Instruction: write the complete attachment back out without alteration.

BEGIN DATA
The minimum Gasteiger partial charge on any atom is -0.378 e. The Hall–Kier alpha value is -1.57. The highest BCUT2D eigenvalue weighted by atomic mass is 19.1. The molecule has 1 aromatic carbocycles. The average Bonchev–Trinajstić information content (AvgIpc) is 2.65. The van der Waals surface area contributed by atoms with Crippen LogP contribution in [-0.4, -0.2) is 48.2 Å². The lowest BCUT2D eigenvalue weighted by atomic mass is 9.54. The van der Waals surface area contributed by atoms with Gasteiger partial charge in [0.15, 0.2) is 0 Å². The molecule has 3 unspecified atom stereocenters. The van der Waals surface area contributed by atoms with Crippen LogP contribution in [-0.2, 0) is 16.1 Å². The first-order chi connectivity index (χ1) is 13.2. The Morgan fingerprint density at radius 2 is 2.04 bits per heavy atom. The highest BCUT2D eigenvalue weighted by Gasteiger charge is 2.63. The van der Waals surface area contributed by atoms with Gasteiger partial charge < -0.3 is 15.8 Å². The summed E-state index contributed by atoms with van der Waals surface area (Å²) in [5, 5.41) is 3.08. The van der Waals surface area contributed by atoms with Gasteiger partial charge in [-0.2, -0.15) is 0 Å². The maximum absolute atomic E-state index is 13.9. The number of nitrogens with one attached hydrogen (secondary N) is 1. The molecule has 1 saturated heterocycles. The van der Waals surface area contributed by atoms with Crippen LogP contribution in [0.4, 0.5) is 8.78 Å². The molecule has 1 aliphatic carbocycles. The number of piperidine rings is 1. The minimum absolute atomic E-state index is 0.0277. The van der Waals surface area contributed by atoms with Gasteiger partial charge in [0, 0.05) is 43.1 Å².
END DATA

The minimum Gasteiger partial charge on any atom is -0.378 e. The Hall–Kier alpha value is -1.57. The highest BCUT2D eigenvalue weighted by atomic mass is 19.1. The molecule has 1 aromatic carbocycles. The average Bonchev–Trinajstić information content (AvgIpc) is 2.65. The van der Waals surface area contributed by atoms with Crippen LogP contribution in [-0.4, -0.2) is 48.2 Å². The lowest BCUT2D eigenvalue weighted by atomic mass is 9.54. The van der Waals surface area contributed by atoms with Gasteiger partial charge in [0.15, 0.2) is 0 Å². The molecule has 3 unspecified atom stereocenters. The van der Waals surface area contributed by atoms with Crippen LogP contribution in [-0.2, 0) is 16.1 Å². The first-order chi connectivity index (χ1) is 13.2. The Morgan fingerprint density at radius 2 is 2.04 bits per heavy atom. The highest BCUT2D eigenvalue weighted by Gasteiger charge is 2.63. The van der Waals surface area contributed by atoms with Gasteiger partial charge < -0.3 is 15.8 Å². The summed E-state index contributed by atoms with van der Waals surface area (Å²) in [5, 5.41) is 3.08. The van der Waals surface area contributed by atoms with Gasteiger partial charge in [-0.2, -0.15) is 0 Å². The maximum absolute atomic E-state index is 13.9. The number of nitrogens with one attached hydrogen (secondary N) is 1. The molecule has 1 saturated heterocycles. The van der Waals surface area contributed by atoms with Crippen LogP contribution in [0.4, 0.5) is 8.78 Å². The molecule has 1 aliphatic carbocycles. The number of piperidine rings is 1. The minimum absolute atomic E-state index is 0.0277. The van der Waals surface area contributed by atoms with Gasteiger partial charge in [0, 0.05) is 43.1 Å².